Pressed for time we head over to the next studio. Atlantis Games is the biggest company at the Dutch Game Garden Breda in terms of employees. The studio has been founded by NHTV with the goal in mind to offer students and graduates of the university internships and jobs at the company. I spoke to Frank Zijlmans, director of Atlantis Games, about the company and its projects. Currently the company has eight full-time employees and three interns working on their projects. The projects at Atlantis are serious games that are developed for other companies interested in using games in order to improve their products and services, sometimes even using games to offer something completely new. By giving graduates valuable professional experience, Atlantis games aims to have its employees start their own company once they are ready for it. This allows the employees to move on to the next stage of their career and also frees up space for new graduates to join the company. Frank is positive about being a part of the Dutch Game Garden. He feels it allows them to stay in touch with other companies in the area, and not just those in the incubator but all the companies in Breda. This is something which he believes is important for the studio, its employees, as well as its projects. As an added benefit, if extra work is needed, we can hire freelancers to help us with that.
Finally we had an interview with Sassybot Studio. Formed in 2012, the studio is the oldest company at the Dutch Game Garden Breda. The studio has made an arcade-action game called Small Bang Theory as well as several successful game jam games. One of those game jam games Fragments of Him, had been received so well by players online that they decided to work on a full version of the game which is still in production and slated for release later this year. We spoke with co-founder Tino van der Kraan about their motivations for joining the Dutch Game Garden. Sassybot already had a studio in Breda which they operated from, but when offered the opportunity to move into the Dutch Game Garden Breda it wasn’t a difficult choice to make. According to Tino having a pool of knowledge to draw from is something that is really valuable. And the Dutch Game Garden offers that since there are a lot of other developers nearby. “If we have some technical questions or we need feedback or anything we just go around the corner and knock on their doors.” But Tino says that the advantages of the Dutch Game Garden are not just limited to the knowledge pool or game development itself. “[Being in the Dutch Game Garden] also gives you more visibility. A week ago on Wednesday the NOS* came by to do an item on the companies that are here or are going to have their company here. So if we were still in the old office space, NOS wouldn’t have come by. So even that item and that exposure and visibility has already been worth it.”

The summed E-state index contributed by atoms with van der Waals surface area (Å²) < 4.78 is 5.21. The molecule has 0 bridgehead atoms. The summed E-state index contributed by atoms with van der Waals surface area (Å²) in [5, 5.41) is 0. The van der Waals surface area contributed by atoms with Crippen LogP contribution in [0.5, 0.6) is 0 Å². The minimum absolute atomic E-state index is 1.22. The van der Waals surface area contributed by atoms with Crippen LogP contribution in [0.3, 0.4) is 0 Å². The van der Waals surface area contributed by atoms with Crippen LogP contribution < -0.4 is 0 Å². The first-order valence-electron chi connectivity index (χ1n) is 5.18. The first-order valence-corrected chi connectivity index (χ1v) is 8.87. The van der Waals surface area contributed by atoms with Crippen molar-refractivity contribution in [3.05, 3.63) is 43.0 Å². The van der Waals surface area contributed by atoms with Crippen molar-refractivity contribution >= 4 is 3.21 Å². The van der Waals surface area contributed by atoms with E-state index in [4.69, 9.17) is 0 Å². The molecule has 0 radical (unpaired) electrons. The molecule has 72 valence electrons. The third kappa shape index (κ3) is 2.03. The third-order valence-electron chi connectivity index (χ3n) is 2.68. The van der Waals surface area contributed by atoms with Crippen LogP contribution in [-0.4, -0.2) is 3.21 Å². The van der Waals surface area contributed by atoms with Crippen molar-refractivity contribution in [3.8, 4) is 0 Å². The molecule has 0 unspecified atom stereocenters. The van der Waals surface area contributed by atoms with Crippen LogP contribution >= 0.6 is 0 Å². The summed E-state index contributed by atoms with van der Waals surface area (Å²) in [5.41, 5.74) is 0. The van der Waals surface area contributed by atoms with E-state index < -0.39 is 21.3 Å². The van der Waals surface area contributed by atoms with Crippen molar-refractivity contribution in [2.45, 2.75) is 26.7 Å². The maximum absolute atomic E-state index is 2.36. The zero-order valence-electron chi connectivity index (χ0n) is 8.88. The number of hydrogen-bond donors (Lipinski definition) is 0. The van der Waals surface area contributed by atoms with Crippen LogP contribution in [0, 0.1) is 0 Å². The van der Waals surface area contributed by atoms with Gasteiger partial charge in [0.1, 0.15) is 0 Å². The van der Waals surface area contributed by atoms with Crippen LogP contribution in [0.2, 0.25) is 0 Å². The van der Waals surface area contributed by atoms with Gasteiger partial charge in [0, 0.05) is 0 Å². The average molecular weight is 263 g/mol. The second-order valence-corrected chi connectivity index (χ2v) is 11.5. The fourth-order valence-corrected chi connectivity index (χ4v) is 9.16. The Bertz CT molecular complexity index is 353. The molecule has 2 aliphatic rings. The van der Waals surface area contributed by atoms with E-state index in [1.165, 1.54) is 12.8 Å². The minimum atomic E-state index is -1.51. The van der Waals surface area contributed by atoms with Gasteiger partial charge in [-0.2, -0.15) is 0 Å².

And it is this marketing and business side of game development that the Dutch Game Garden wants to assist game developers in. Because they believe that Dutch studios are already really good at the development of games, but that it often is the marketing and business know-how that is holding them back. And to that end, the incubator’s partnerships with companies such as Starterslift are a step in the right direction. The Dutch Game Garden Breda is still young, but it shows a lot of promise. If all goes well, it won’t be long before we see the first successful games from the young entrepreneurs in Breda.